With the temperature set to soar in many parts of the West of England, Metro Mayor Dan Norris is once again calling on employers to make sure staff are protected from the sun and heat.
Friday especially is set to be a scorcher and expected to be the hottest day of the year so far, eclipsing the 27.5C set in mid-May, as parts of the West of England are set to swelter. A heat-health alert has been issued by the Met Office as temperatures of up to 34C are forecast to hit some areas of the UK.
The Metro Mayor reissued calls for local companies to set a maximum workplace temperature of 30C and put measures in place for workers who are at home, without access to things like air conditioning.
When temperatures plunge, workers have a right to go home as the mercury drops below 16C, but there is not currently a law when the weather hots up setting a maximum temperature limit.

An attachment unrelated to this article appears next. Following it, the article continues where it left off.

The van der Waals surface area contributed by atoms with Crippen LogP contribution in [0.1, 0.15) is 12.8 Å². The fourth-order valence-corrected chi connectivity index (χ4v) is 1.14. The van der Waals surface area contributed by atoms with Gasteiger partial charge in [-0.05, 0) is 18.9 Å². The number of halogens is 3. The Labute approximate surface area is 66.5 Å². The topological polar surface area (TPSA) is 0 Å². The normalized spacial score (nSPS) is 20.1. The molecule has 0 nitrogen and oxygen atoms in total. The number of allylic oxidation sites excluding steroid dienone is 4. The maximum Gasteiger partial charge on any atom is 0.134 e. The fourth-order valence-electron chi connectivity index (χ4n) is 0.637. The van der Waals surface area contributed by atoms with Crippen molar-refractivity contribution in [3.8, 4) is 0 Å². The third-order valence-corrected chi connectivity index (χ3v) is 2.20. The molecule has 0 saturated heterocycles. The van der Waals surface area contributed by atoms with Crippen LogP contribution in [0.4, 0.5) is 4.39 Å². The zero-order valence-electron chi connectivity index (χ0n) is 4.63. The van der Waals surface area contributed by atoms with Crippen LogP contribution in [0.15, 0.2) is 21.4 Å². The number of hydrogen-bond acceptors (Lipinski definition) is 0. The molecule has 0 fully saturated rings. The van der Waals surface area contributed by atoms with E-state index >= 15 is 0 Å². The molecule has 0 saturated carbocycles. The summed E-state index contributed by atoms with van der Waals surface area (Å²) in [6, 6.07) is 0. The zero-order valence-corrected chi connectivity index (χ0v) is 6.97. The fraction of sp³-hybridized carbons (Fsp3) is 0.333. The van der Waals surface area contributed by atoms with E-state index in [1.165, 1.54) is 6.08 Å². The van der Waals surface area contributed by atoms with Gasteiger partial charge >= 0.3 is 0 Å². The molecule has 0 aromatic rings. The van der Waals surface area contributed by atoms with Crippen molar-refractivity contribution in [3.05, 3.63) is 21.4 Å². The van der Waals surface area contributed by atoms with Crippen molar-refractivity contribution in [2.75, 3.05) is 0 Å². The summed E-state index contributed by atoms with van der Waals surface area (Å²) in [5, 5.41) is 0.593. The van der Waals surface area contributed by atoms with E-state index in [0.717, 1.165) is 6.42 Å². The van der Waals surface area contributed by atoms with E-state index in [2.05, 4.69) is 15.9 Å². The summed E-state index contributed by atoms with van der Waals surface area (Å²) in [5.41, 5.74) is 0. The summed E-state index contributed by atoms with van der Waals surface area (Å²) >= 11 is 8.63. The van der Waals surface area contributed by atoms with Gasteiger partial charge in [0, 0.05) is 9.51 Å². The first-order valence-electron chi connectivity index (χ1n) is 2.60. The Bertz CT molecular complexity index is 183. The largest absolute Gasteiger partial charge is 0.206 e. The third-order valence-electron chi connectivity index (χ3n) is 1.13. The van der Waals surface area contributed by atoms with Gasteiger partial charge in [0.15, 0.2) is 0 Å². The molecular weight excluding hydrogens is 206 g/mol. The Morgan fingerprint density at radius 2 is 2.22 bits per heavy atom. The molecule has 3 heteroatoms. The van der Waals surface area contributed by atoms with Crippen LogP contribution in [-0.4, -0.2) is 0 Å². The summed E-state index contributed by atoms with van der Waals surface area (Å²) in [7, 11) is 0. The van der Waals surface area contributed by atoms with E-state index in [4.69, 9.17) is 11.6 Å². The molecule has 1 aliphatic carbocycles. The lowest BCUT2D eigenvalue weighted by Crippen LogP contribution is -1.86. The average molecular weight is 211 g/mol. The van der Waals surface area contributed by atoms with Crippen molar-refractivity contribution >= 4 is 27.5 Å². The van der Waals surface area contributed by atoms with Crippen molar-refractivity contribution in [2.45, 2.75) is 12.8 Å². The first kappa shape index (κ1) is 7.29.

Working in hot weather can lead to dehydration, tiredness, muscle cramps, rashes, fainting, and – in the most extreme cases – loss of consciousness.
The Metro Mayor said the climate crisis meant extreme weather would become the norm, necessitating a change in the law. He said: “We all love the summer sun. But working in scorching conditions without proper protections in place can be really dangerous for workers. If people get hot, they may suffer dizziness, fainting or even heat cramps, and in very hot conditions, this can prove fatal. We need workplaces to be kept cool and proper protections for the people choosing to work from home. That is as much to protect West of England employers as their employees”.
Plans to include measures to encourage maximum temperatures at work will be included in the West of England’s first-ever Good Employment Charter due to be launched by the Metro Mayor this summer.